One would think that I'd improve as the evening went on; I hope that I can stay a bit more consistent (in a good way) as I get used to playing more...this will be a 12-week activity; this could well be the most regular/steady bowling that I've had in my life. Hopefully some good/improvement will come of it.

It was fun thusfar!

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Sunday, September 16, 2007

Final Fantasy III is torturing me!

Trying to make a final push and wrap up my game of Final Fantasy III, which has been dragging out ever since I got a Nintendo DS back in's been a really, really fun game to play, but getting to and beating the final boss is an exercise in patience and frustration.

I've come way too close now to just give it up; on the other hand - it's at the point where pushing on just feels like work, and not like a fun game or escape...

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Virtual Machine on my home PC

Looks like I might get to do a Solaris (the operating-system) related project at work. As such, I'm going through the process of installing it as a virtual system on top of my Linux system via VMware.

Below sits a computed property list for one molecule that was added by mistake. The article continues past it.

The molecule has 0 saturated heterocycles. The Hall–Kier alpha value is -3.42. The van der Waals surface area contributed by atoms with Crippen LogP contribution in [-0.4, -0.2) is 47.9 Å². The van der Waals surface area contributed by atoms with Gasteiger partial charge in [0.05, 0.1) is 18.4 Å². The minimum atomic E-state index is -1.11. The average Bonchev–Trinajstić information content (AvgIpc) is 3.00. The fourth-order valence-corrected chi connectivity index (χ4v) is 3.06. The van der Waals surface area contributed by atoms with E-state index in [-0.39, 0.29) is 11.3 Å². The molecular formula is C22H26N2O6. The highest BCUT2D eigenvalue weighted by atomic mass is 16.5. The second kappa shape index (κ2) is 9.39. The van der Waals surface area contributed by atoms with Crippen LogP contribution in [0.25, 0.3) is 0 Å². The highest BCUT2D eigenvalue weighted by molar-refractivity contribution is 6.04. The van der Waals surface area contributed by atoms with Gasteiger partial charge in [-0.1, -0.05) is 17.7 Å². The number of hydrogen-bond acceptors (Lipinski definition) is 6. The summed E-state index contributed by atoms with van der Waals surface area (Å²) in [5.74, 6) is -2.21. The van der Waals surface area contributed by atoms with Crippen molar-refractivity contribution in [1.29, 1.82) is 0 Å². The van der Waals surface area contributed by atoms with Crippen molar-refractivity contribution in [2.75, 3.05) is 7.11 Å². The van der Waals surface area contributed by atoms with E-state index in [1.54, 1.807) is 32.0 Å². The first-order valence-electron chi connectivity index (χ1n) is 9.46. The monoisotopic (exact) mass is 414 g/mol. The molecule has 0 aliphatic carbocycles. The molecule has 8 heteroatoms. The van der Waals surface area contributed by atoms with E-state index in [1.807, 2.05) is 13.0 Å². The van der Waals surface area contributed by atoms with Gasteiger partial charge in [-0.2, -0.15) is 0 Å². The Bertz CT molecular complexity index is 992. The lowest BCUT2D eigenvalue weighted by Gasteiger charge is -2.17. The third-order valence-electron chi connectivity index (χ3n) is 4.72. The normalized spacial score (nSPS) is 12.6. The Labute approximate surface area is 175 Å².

I'm impressed with how well Virtual Machine works - it's a really cool idea.

I had read about it on the web and how it would be "the next big thing", and that does seem to be believeable; especially as multi-processor CPU's become standard.

I haven't actually tried running this OS on its own yet; I'm a little doubtful how well it will ultimately work on its own within home CPU is just a 1.8 gig AMD Sempron - that's a single-core budget CPU, and while it still totally is doing fine for the most of the tasks I throw at it, perhaps it will be a bit much for any sort of decent day-to day operations...suddenly it feels like I have a reason to upgrade...

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A scanner, darkly - dystopian movie weekend!